You won’t have visibility by default into all of your application’s performance characteristics, making it a significant challenge to ensure that all the elements of your system are working well together. This compromised observability can be managed by close attention to logging, monitoring and traceability. These activities are extremely important to ensure that you are prepared should something go wrong.
Security is also regularly raised as a consideration for anyone considering serverless. However, serverless offers many opportunities for improved security — not least because security and compliance are shared , with the vendor taking responsibility for the infrastructure that runs all of the services offered in the cloud. The customer’s responsibility depends on the services they use, the integration of those services into their IT environment and relevant laws and regulations.
With serverless in place, your developers may have greater control, so it is good practice to implement the Principle of Least Privilege to mitigate any security concerns. This reduces the risk of a data breach because nobody gets more access than they need to complete a specific job. This reduces the risk of hackers gaining access to critical systems or sensitive data because it stops any compromises from spreading to the system at large.
Vendor lock-in is often cited as a barrier to serverless. It is true that the cost of switching serverless providers can be so high that you are effectively stuck with your vendor, but the risks associated with vendor lock-in may be overblown. Rather than worrying about being tied to a serverless vendor, you should be more concerned about the risk of a competitor going to market earlier and iterating quicker because they have gone serverless and you have not. A rival who leverages serverless to move faster by focusing on their business and customer needs is likely to be far more of a threat to you than potential vendor lock-in.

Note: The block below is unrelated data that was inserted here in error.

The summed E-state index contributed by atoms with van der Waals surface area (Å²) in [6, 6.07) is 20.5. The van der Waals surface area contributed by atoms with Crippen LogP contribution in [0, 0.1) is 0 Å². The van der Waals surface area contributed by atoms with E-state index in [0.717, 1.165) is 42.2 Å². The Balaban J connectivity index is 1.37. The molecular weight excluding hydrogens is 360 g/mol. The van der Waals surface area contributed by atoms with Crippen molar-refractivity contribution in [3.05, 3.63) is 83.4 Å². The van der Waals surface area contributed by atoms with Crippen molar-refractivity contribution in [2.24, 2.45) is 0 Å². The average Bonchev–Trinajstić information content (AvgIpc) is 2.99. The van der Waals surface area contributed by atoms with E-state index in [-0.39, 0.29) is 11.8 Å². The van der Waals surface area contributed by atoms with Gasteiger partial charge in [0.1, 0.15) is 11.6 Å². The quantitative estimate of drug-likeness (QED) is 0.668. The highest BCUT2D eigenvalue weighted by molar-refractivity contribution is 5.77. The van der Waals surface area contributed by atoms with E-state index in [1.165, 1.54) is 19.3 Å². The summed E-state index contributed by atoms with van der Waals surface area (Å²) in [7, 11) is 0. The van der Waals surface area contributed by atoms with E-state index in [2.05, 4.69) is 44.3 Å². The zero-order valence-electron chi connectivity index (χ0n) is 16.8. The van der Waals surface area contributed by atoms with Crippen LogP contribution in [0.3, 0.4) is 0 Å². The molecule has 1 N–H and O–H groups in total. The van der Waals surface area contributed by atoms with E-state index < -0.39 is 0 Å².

To generate maximum value from serverless , you need to be properly organised. Ensure that you have a proper structure for artifacts such as code, architecture and other components you’ve been using up to now. You won’t be able to harness the benefits of serverless without oversight of what you have and the discipline to organise it in the right way. Documentation is key.
Engaging an experienced partner to help you leverage the benefits of serverless can help. At NearForm, we work with our customers to help them realise the cost efficiencies, scalability, enhanced UX and product evolution that serverless can facilitate. We help them to design and deliver products in highly performant serverless environments, strengthen their teams and migrate existing applications from legacy systems to a serverless architecture.
One of the tools we use to do this is Mira, an opinionated AWS cloud native open-source project foundation that we have created for developing AWS cloud native solutions. Harnessing the full power of AWS, Mira provides a working AWS configuration that sets businesses on the right course to fulfilling the requirements of the AWS Well-Architected Framework and enables them to deliver solutions faster.
Development gets off to a flying start, driven by the AWS Cloud Development Kit and supported by ready-to-use CLI, preconfigured delivery pipeline, developer tooling and sample applications. With underlying services configured correctly for scalability and cost efficiency, the focus is on business logic rather than infrastructure. For organisations daunted by the prospect by serverless, Mira removes much of the uncertainty.
When approached correctly, the development velocity and business value serverless offers could open up opportunities that your organisation never even considered before. The secret is to start small, perhaps with a greenfield project. Set realistic expectations and choose an offering with the potential to generate the best value from a serverless solution — for example, a project with recognised scalability issues. Once you see the benefits of serverless for yourself, you will be confident embracing it across your organisation.